Sending quick fixes for testing purpose

If you want to send a quick fix that needs to be further tested by other people (before you submit a real patch), here is how you can do:

This command will make a patch between the staging area (in your computer), and the file you modified:

git diff -p org-whatever.el > org-whatever.el.diff

If you already committed your changes to your index (staging area), then you should compare against a particular branch (in this example, origin/master):

git diff -p origin/master org-whatever.el > org-whatever.el.diff

You email the output to the mailing list, adding [PATCH] to the subject, and description of what you fixed or changed.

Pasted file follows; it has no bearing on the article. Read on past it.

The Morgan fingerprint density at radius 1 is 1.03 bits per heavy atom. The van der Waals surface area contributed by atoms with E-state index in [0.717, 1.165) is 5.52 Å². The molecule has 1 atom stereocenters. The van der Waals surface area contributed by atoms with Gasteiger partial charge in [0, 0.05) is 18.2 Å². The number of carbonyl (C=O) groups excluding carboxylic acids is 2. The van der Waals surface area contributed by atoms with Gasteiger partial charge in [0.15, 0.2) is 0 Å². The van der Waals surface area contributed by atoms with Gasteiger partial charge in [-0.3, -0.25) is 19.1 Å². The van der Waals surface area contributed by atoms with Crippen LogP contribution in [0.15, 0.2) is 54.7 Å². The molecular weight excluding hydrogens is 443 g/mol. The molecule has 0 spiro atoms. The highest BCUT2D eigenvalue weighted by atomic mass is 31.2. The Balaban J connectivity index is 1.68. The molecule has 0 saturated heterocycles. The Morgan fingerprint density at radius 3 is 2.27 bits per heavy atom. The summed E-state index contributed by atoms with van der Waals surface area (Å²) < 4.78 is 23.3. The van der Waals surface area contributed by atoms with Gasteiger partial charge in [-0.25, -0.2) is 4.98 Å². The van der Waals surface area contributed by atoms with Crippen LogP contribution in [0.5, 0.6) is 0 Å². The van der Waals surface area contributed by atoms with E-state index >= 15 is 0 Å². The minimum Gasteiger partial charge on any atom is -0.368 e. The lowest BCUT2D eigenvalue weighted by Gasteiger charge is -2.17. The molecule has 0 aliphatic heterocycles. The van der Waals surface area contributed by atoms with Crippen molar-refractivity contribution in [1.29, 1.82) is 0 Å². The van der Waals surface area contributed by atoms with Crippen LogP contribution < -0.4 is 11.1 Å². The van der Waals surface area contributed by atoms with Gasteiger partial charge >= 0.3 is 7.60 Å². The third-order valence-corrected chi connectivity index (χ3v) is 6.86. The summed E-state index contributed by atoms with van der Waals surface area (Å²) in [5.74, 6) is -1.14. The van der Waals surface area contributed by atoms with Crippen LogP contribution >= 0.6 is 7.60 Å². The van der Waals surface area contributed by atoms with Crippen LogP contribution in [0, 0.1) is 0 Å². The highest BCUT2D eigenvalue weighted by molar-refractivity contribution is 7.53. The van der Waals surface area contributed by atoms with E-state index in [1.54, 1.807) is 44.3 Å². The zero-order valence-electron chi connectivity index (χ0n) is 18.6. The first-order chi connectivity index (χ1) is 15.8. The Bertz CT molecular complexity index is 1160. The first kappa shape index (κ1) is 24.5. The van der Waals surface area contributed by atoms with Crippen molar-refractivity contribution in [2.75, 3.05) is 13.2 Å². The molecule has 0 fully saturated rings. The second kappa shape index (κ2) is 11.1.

Note that small patches sent like this still need to have a ChangeLog entry to be applied. If your patch looks good to you, it's always better to send a patch through git format-patch.

Sharing changes from a public branch

For more significant contributions, the best way to submit patches is through public branches of your repository clone.

  1. Clone our git repository at You can clone using any of the commands below.

    git clone git://
    git clone

    The url using the git protocol is preferred. If you are behind a firewall that blocks git://, you can use the http url.

  2. Create a repository that can be publicly accessed, for example on GitHub,, or on your own server.
  3. Push your topic branches (and optionally the master branch) to your public repository.

    Define a remote for your public repository you push topics to.

    git remote add REMOTE URL-GOES-HERE

    Push branches to the remote